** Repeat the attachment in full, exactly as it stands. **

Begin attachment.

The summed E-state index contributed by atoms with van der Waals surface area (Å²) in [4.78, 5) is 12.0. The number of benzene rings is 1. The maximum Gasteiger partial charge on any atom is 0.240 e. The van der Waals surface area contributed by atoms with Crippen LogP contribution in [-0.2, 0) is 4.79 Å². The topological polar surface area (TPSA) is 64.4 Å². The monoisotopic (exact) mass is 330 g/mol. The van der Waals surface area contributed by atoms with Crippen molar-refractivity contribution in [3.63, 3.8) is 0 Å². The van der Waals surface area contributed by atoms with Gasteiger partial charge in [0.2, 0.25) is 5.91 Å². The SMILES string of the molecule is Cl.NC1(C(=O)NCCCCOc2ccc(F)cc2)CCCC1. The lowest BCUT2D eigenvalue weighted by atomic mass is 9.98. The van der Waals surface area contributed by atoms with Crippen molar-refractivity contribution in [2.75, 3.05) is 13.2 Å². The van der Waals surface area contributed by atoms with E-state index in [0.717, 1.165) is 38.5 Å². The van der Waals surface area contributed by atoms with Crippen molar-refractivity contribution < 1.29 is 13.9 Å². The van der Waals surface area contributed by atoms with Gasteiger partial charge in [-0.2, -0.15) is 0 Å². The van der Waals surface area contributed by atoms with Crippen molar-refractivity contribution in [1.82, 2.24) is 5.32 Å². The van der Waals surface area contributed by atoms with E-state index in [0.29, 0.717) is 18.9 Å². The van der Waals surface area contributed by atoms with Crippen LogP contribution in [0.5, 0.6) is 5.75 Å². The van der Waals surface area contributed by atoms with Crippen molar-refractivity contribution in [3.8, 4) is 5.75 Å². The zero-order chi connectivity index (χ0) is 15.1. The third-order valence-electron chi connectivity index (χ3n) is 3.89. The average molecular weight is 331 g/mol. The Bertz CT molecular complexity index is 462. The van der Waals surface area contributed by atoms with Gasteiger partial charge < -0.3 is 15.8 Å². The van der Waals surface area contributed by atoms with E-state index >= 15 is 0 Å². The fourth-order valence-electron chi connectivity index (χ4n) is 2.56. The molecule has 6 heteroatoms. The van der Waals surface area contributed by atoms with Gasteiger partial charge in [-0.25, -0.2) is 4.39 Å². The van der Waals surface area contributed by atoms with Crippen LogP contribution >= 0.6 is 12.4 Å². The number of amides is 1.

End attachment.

The summed E-state index contributed by atoms with van der Waals surface area (Å²) in [4.78, 5) is 12.0. The number of benzene rings is 1. The maximum Gasteiger partial charge on any atom is 0.240 e. The van der Waals surface area contributed by atoms with Crippen LogP contribution in [-0.2, 0) is 4.79 Å². The topological polar surface area (TPSA) is 64.4 Å². The monoisotopic (exact) mass is 330 g/mol. The van der Waals surface area contributed by atoms with Crippen molar-refractivity contribution in [3.63, 3.8) is 0 Å². The van der Waals surface area contributed by atoms with Gasteiger partial charge in [0.2, 0.25) is 5.91 Å². The SMILES string of the molecule is Cl.NC1(C(=O)NCCCCOc2ccc(F)cc2)CCCC1. The lowest BCUT2D eigenvalue weighted by atomic mass is 9.98. The van der Waals surface area contributed by atoms with Crippen molar-refractivity contribution in [2.75, 3.05) is 13.2 Å². The van der Waals surface area contributed by atoms with E-state index in [0.717, 1.165) is 38.5 Å². The van der Waals surface area contributed by atoms with Crippen molar-refractivity contribution < 1.29 is 13.9 Å². The van der Waals surface area contributed by atoms with Gasteiger partial charge in [-0.2, -0.15) is 0 Å². The van der Waals surface area contributed by atoms with Crippen molar-refractivity contribution in [1.82, 2.24) is 5.32 Å². The van der Waals surface area contributed by atoms with E-state index in [0.29, 0.717) is 18.9 Å². The van der Waals surface area contributed by atoms with Crippen LogP contribution in [0.5, 0.6) is 5.75 Å². The van der Waals surface area contributed by atoms with Crippen molar-refractivity contribution in [3.8, 4) is 5.75 Å². The zero-order chi connectivity index (χ0) is 15.1. The third-order valence-electron chi connectivity index (χ3n) is 3.89. The average molecular weight is 331 g/mol. The Bertz CT molecular complexity index is 462. The van der Waals surface area contributed by atoms with Gasteiger partial charge < -0.3 is 15.8 Å². The van der Waals surface area contributed by atoms with E-state index >= 15 is 0 Å². The fourth-order valence-electron chi connectivity index (χ4n) is 2.56. The molecule has 6 heteroatoms. The van der Waals surface area contributed by atoms with Gasteiger partial charge in [-0.25, -0.2) is 4.39 Å². The van der Waals surface area contributed by atoms with Crippen LogP contribution >= 0.6 is 12.4 Å². The number of amides is 1.